Diesel parts & service
One of the most important messages that comes across from our readers is false economy, or more to the point, taking shortcuts during routine services that lead to false economy.
This is particularly important when servicing diesel vehicles.
A simple example of this is not changing air, oil and fuel filters during a routine service. This might appear to the customer to be a waste of time, saving a few dollars, but the reality is that dirty air filters can adversely affect fuel economy, dirty oil filters can lead to increased wear in the engine, and dirty fuel filters can cause reliability issues and even lead to roadside breakdowns.
The best way to get around these issues is for the service receptionist to properly explain why these filters should be changed, and at the same time why it is important to keep routine services up-to-date, as filters left in “over time” can create problems.
Another issue with diesel engines is the potential for carbon build-up around the injectors.
Technicians should check for any compression leaks around the injectors each time a vehicle comes in for service as failure to do this can result in costly repairs down the track. This is because if carbon is allowed to build up, the cooling of the injector can be compromised, as well as ponetntial damage to the injector by the carbon build-up when it has to be removed.
However, if an injector is damaged, don’t just throw it away, because in many cases they can be repaired.
Another area often overlooked is build-up of carbon in the inlet tract in some engines.
This can happen at mileages as low as 30,000km, and has been noted in some engines even when the EGR valve has tested OK. Lots of slow running is the usual cause, and this will often result in an engine fault code being triggered.
Once this happens it will be necessary to dismantle and remove the inlet tract, EGR valve, and manually clean the system. The best method would depend on the length of time taken for the build-up to occur and the engine operating temperature. Soaking in acid bath and/or manually chipping or sandblasting appear to be the preferred methods. Polishing the area may reduce the tendency for build-up to occur.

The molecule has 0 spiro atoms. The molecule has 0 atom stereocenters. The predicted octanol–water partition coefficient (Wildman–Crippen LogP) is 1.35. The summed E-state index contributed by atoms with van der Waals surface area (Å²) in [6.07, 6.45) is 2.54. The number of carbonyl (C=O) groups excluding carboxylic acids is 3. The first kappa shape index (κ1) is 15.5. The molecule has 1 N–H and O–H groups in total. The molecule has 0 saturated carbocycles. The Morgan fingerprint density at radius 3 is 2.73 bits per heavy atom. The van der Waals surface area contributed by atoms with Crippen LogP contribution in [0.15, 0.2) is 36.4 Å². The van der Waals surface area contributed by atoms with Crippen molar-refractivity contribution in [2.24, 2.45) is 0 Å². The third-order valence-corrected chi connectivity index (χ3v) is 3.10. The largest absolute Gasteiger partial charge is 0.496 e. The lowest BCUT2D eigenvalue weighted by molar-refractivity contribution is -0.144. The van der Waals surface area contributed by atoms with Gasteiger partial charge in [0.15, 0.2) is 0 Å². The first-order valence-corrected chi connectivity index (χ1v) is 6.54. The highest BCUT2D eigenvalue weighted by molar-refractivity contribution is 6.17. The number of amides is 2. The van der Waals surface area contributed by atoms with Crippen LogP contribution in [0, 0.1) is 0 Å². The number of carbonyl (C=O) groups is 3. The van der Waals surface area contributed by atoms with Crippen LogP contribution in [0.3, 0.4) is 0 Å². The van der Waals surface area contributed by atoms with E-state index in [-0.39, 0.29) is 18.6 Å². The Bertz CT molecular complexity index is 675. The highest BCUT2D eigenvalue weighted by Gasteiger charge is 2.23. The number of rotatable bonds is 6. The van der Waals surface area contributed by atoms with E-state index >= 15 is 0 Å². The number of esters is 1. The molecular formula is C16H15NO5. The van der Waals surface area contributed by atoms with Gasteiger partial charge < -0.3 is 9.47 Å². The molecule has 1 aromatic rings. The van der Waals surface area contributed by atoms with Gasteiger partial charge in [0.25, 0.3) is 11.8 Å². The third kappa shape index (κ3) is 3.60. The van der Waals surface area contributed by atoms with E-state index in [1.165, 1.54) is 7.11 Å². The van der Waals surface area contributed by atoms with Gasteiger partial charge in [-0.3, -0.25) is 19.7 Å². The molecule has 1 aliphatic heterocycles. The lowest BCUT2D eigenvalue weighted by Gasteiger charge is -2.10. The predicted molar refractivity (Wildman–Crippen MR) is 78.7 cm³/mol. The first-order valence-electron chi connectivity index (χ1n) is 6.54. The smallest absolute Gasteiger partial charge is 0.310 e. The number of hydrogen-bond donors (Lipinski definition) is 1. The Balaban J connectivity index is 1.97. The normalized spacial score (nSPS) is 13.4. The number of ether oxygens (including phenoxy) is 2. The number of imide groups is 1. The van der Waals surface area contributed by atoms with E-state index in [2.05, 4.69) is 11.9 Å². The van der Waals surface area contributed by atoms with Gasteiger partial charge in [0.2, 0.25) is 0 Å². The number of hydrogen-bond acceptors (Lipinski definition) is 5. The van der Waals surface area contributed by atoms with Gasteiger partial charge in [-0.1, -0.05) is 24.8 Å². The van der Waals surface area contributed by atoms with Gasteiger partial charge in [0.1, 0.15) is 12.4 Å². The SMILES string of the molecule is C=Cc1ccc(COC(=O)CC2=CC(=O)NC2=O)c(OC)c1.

However, there are indications that this can be prevented by the regular use of good fuel additives – Flashlube’s Common Rail Diesel Conditioner comes to mind.
As well as being a sulphur replacement to lubricate the extremely high pressure pump, this product is proving very successful in maintaining the intake manifold airways due to cleaner exhaust emissions through the EGR.
Finally, when it comes to getting more power and economy, many customers try to achieve this cheaply by the use of changing ECU chips or using piggy-back chips.
While these can be effective, it is important to ensure that the electronic upgrade with change the duration of the injection cycle rather than just raising the fuel pressure as many aftermarket kits do.
Raising fuel pressure alone can in the long term be detrimental to the injectors, as too much fuel pressure can cause fuel leaks.
However, this won’t occur if the mods entail changing the electronic cycle; you’l just getb better power and economy.
These are just a few of the basics diesel mechanics should look at when servicing a vehicle. However, we came across this really interesting Facebook public group “Diesel Mechanics Tips and Tricks” which seems a useful reference, particularly when trouble-shooting.